Q During the end of the war, the Red Army occupied East Prussia. It later became part of Russia, and Königsberg is now Kaliningrad.

At the end of the war, the Red Army conquered East Prussia, then occupied the northern parts, with a strip going to Lithuanian SSR, and except for the southern parts which were coming 'under Polish administration'.

Q Prussia remained part of Germany after their surrender, and remains so today.


'Prussia' is no more.

On 25 February 1947, the Allied Control Council Law Number 46 declared the formal and absolute dissolution of Prussia: the Abolition of Prussia.

Most of its territory in the West and Center formed the basis for new Länder or federated states of Germany, being distributed among: Schleswig-Holstein, Niedersachsen, Nordrhein-Westfalen, Hessen, Saxony-Anhalt, Thuringia, Saxony, Mecklenburg-Vorpommern, and of course it former core-territory of 'Mark Brandenburg' now the Land Brandenburg with Berlin carved out of that forming its own Land. Its eastern parts becoming, Polish, Russian and Lithuanian.


Spencer's answer gives a good historical background over what Prussia was at different times, and the reason why the usage of "Prussia" is so confusing is indeed an historic oddity. However, I believe his first paragraph is needlessly confusing as well.

The confusion about "East Prussia" comes from "Prussia" being used for two different geographical entities.

a) a region on the coast of the Baltic Sea roughly between the mouths of the Vistula and Nemen rivers,

and b) from the 18th century to the mid-20th century, a German state ruled from Berlin, with the heartland being more or less between the Elbe and Oder rivers (i.e. much further west!)

You may compare this to "England" and "Holland" being often colloquially used for the whole of the UK and the Netherlands, respectively, and at the same time for only a part of these nation-states. The difference to England and Holland, however, is that the original region of Prussia was rather peripheral in the state of Prussia.

As pointed out in the other answer, the reason for the state of Prussia being named after the region Prussia (rather than say, after the region Brandenburg) was political maneuvering at the turn of the 17th to the 18th century.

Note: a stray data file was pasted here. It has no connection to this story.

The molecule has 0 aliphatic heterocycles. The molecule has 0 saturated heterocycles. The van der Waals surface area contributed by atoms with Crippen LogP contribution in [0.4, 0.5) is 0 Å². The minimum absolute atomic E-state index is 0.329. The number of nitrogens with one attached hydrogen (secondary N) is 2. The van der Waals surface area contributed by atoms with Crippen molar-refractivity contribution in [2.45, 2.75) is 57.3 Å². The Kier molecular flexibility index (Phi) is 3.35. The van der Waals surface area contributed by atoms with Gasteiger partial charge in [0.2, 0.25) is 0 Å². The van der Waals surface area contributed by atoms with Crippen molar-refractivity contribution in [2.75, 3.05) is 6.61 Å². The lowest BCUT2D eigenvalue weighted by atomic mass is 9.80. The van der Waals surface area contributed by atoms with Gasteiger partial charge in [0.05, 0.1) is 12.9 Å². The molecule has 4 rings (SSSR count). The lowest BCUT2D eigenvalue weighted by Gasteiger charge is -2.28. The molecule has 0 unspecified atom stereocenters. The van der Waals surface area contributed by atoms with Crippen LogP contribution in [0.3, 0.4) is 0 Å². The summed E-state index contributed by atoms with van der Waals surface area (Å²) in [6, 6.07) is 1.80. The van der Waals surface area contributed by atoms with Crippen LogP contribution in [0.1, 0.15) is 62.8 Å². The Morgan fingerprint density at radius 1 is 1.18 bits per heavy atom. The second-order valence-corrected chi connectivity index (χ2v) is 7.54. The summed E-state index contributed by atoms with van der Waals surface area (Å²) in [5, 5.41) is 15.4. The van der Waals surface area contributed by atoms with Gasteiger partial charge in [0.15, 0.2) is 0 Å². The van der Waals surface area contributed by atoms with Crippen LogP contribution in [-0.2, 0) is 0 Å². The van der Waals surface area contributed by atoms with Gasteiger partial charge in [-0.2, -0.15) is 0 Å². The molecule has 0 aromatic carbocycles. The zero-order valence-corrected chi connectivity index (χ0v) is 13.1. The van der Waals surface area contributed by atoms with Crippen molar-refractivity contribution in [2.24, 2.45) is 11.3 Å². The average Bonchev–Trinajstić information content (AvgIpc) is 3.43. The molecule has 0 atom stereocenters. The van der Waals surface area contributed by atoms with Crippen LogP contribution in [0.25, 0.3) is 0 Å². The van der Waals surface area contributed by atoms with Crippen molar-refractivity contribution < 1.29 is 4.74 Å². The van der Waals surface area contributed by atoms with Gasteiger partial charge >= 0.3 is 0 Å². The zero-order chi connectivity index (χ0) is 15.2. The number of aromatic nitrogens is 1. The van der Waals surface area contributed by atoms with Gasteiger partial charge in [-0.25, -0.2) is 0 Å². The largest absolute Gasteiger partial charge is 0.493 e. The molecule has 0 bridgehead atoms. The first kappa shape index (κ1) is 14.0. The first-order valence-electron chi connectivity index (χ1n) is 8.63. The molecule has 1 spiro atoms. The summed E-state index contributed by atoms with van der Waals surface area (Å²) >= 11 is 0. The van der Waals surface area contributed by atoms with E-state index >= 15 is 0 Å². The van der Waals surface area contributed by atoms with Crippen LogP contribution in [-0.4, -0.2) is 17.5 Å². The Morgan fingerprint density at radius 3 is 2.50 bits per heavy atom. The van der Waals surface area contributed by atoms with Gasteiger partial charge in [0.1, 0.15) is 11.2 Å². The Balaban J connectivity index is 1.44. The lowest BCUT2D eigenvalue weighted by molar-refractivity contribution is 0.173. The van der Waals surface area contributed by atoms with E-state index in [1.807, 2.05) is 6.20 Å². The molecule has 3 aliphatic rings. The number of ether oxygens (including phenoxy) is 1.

There actually used to be a region called "West Prussia" as well. This one was around the mouth of the Vistula river (near Gdansk/Danzig), i.e. still further east than most other parts of the state Prussia.

Re. what happened to Prussia after WWII: East Prussia was split between Poland and the Soviet Union. West Prussia had been mostly Polish since after WWI, but now Danzig/Gdansk also became Polish. The other areas of the state of Prussia stayed mostly in Germany, but significant parts also became Polish (Silesia, the eastern half of Pomerania, the easternmost parts of Brandenburg)

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    The fun part of the "confusion" seems to me that the 'historical region' of 'Prussia' (mainly 'East' but incl 'West', which became ever more confusing after Rhineland came into Prussian hands…) was controlled by Germans, quite full of Germans eventually, but never part of the empire, not even after Brandenburg (itself) was gaining kingdom status, by 'usurping the name' (&'title'). The region of Prussia only becoming official part of empire with North-German Federation +aftermath. The region sometimes is named so still, despite all state and admin divisions called that gone for good. Commented Dec 13, 2021 at 23:05

Pre-1933 Prussian history

The name "Prussia" originally referred to a region consisting of the present-day Kaliningrad Oblast of Russia, northeastern Poland (approximately Warmia-Masuria) and southwestern Lithuania. It was inhabited by (Old) Prussians, who spoke a language similar to Lithuanian and Latvian.

German settlement of the region began with the Prussian Crusade of 1230, in which the Teutonic Knights helped Poland Christianize Prussia at swordpoint. The Knights declared their own state, which would ultimately fight and lose wars against Poland, and get split into the Duchy of Prussia and Royal Prussia.

Recall that until 1871, "Germany" was not a nation-state as we know it today. It was a patchwork of dozens of small kingdoms, principalities, duchies, and city-states, loosely united in the Holy Roman Empire.

One of these German states was Brandenburg, which in 1594 had Prince-elector John Sigismund marry a Prussian duchess. In 1618, their realms were united into Brandenburg-Prussia, which became a kingdom in 1701.

Over the next 170 years, long story short, Prussia fought some wars and expanded its territory, to approximately the area of the US state of New Mexico. To help manage its territory, Prussia divided itself into provinces. In roughly east-to-west order:

  • East Prussia (Ostpreußen), capital Königsberg
  • West Prussia (Westpreußen), capital Danzig
  • Posen, capital Posen
  • Silesia (Schlesien), capital Breslau, in 1919 divided into:
    • Upper Silesia (Oberschlesien), capital Oppeln
    • Lower Silesia (Niederschlesien), capital Breslau
  • Pomerania (Pommern), capital Stettin
  • Brandenburg, capital Potsdam